Tuesday, August 08, 2006

Little Chief – part 4

Little Chief - part 1
Little Chief - part 2
Little Chief - part 3

by Tom Gaylord

He and I served all the way through the Pacific, until I got hit on Iwo Jima and evacuated to a hospital ship. That was the end of the war for me, but my friend, who everybody called "Chief," went on to fight a few more days. Then President Truman requested that he be returned to the United States immediately.

You have probably seen him but don't know it. He is the last man in the famous photo and statue, "The flag-raising on Iwo Jima." His name is Ira Hayes. He's the man with outstretched arms who has just let go of the flagpole, raising the flag of the land he fought for—the same land that took his ancestral grounds and scattered his people to the four winds.

Ira died an alcoholic in 1954 at the age of 33, afflicted with that dreaded sickness that seems to plague the American Indian. I have the disease, myself, although I have never allowed it to manifest itself fully.

As I sit here in my comfortable home looking back over all the years, I think of Ira and of my grandmother who taught me so many things. My life will soon be over, but I have managed to touch the lives of others who will live on long past me. And I have finally discovered the secret to life on earth. It doesn't matter who you are or where you come from. What matters is how you behave and what you do with what you have. You are here long enough to have a small impact on mankind, then your turn is over and you are whisked away to the infinite.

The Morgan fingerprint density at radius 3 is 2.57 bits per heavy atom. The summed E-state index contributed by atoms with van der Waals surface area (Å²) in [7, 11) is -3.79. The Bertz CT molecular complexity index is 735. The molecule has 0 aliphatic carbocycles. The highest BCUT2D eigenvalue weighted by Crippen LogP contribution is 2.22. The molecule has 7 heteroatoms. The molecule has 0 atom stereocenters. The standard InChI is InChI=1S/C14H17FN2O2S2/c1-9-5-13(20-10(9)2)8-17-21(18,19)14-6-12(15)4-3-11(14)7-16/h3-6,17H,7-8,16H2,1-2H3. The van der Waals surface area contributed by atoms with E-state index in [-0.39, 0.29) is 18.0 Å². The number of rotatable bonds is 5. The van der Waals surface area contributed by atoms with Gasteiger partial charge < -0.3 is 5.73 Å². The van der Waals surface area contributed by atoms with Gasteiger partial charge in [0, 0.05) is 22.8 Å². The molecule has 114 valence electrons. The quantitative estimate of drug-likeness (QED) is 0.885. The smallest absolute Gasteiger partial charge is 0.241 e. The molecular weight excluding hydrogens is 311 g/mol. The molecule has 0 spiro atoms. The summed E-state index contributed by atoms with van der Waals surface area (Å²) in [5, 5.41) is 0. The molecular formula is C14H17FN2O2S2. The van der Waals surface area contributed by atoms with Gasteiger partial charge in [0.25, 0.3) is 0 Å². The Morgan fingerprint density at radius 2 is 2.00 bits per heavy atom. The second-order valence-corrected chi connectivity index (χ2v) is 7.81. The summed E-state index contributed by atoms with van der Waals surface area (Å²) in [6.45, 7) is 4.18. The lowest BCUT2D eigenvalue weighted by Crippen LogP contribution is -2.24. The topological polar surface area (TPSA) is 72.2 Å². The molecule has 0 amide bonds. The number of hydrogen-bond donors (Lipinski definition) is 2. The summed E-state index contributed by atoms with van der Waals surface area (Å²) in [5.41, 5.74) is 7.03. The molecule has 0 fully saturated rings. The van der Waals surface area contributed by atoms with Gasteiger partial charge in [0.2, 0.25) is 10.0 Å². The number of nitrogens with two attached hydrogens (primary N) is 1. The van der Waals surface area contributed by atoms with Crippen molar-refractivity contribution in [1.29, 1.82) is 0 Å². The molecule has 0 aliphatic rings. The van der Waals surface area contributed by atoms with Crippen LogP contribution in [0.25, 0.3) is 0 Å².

My being part Indian did not affect my life one small iota, because I pretended that it wasn't true. I could get away with the lie because I didn’t look like an Indian. Even though I admired the American Indian, I was too afraid I’d be embarrassed if anyone knew that I had their blood in me. Well, nobody ever knew.

Ira could not do the same. He lived the life he was given and became one of our country's most well-known heroes, even though most people never knew his name. They looked down on him both before and after his brave act, but he never stopped being himself. That’s what makes a true hero. I wish now that I had possessed the bravery to be a real Indian.

Sandusky, Ohio, 1973


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